First Call Horns ' instruments work together to create a realistic, versatile pop/rock brass-section sound. The samples are less well suited to replicating the subtle inflections, tonal detail, and smooth legato transitions of an expressive solo melody line — that requires a more forensic sampling approach. But if you're in the market for fat, powerful brass chord pads, swells, stabs, and falls, as well as a tremendous stock of jazzy licks, you could do a lot worse than this title, available now from your local Big Fishmonger. Dave Stewart
This 7.8GB piano library from Best Service features a Steinway model 'D' recorded in Belgium's top-notch Galaxy Studios and presented in both 16- and 24-bit versions. Release and 'resonance' samples (of which more in a moment) are included, and the instrument can output in a variety of multi-channel formats including 5.1 surround.
Let's cut to the chase — the piano sounds great. Packing up to eleven dynamic layers under its gleaming black bonnet, and sampled at tone intervals, it 'speaks' clearly and precisely while retaining a subtle lyrical quality. Dynamic transitions remain smooth right across its seven-octave range; the beautifully transparent high notes are responsive to the most delicate of touches and the bass notes can deliver weight and power. Note-off realism is enhanced by a set of newly minted, well-programmed release samples. Classic sounding without being too 'steely' or overbearing, the instrument is subtle and expressive enough for jazz and classical music, and strong and bright enough to cut it in a pop mix. No sampled piano could ever replace a real grand, but this one does a commendable imitation at less than one percent of the price!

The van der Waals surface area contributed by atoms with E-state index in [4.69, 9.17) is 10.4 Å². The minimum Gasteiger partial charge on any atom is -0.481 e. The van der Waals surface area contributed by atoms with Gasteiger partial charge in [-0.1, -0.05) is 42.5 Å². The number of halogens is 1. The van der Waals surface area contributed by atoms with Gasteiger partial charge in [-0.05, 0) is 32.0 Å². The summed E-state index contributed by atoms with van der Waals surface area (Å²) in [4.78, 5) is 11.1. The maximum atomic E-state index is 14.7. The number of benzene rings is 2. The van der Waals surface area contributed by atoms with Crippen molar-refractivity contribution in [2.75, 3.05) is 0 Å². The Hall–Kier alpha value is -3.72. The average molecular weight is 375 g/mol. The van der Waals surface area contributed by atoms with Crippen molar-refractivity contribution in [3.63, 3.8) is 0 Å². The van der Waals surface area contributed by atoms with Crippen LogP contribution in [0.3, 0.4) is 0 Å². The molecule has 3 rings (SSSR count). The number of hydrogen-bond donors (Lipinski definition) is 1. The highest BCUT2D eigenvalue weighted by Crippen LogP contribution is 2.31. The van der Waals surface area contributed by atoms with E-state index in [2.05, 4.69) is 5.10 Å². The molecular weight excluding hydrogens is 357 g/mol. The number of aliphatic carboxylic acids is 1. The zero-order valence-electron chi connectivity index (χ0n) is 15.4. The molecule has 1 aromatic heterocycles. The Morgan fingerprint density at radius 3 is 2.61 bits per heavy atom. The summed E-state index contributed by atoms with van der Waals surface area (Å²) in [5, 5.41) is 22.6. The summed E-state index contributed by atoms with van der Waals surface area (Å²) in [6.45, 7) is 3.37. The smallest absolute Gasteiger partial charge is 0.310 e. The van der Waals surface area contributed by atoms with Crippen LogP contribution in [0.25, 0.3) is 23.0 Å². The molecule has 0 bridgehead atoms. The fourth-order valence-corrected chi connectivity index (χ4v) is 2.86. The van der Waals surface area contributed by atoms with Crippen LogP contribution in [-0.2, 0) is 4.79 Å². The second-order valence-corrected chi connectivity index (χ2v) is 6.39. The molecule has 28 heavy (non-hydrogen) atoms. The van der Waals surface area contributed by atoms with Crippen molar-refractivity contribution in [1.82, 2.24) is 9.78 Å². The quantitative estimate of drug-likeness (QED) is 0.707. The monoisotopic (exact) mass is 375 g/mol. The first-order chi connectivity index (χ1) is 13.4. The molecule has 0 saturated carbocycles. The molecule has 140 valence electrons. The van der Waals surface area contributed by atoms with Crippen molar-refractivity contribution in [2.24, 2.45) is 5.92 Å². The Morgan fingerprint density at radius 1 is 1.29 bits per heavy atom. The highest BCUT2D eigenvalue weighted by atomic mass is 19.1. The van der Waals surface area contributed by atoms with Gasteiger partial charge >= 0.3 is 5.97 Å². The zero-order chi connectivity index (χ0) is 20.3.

Reproducing the effect of a piano's sustain pedal is a conundrum for samplists; Best Service tackle the problem by supplying a 'resonance' sample (consisting of the sympathetic overtones of other undamped strings) for each note. Recorded at one dynamic only, these ethereal samples remain silent until you hold down notes and press the pedal, at which point they fade quickly into the mix — the resulting drifty, reverb-like wash is extremely pleasant and inspiring for the player, but isn't entirely lifelike.